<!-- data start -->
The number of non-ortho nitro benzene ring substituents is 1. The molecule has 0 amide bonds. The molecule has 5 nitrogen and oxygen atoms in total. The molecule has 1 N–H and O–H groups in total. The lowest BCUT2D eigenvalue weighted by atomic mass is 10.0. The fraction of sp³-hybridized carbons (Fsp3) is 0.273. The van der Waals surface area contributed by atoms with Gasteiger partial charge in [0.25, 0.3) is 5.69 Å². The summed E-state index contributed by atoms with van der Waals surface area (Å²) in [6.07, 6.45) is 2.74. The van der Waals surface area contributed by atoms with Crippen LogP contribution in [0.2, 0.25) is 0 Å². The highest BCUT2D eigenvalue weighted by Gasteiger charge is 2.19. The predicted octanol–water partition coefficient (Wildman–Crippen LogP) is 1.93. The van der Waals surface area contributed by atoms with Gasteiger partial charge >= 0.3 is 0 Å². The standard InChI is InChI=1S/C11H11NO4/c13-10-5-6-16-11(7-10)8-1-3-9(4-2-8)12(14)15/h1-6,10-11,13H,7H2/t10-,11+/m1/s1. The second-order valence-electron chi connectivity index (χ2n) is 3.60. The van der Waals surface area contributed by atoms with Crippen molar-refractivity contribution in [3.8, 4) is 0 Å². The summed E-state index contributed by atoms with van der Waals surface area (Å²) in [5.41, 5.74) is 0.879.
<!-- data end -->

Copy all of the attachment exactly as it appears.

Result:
The number of non-ortho nitro benzene ring substituents is 1. The molecule has 0 amide bonds. The molecule has 5 nitrogen and oxygen atoms in total. The molecule has 1 N–H and O–H groups in total. The lowest BCUT2D eigenvalue weighted by atomic mass is 10.0. The fraction of sp³-hybridized carbons (Fsp3) is 0.273. The van der Waals surface area contributed by atoms with Gasteiger partial charge in [0.25, 0.3) is 5.69 Å². The summed E-state index contributed by atoms with van der Waals surface area (Å²) in [6.07, 6.45) is 2.74. The van der Waals surface area contributed by atoms with Crippen LogP contribution in [0.2, 0.25) is 0 Å². The highest BCUT2D eigenvalue weighted by Gasteiger charge is 2.19. The predicted octanol–water partition coefficient (Wildman–Crippen LogP) is 1.93. The van der Waals surface area contributed by atoms with Gasteiger partial charge >= 0.3 is 0 Å². The standard InChI is InChI=1S/C11H11NO4/c13-10-5-6-16-11(7-10)8-1-3-9(4-2-8)12(14)15/h1-6,10-11,13H,7H2/t10-,11+/m1/s1. The second-order valence-electron chi connectivity index (χ2n) is 3.60. The van der Waals surface area contributed by atoms with Crippen molar-refractivity contribution in [3.8, 4) is 0 Å². The summed E-state index contributed by atoms with van der Waals surface area (Å²) in [5.41, 5.74) is 0.879.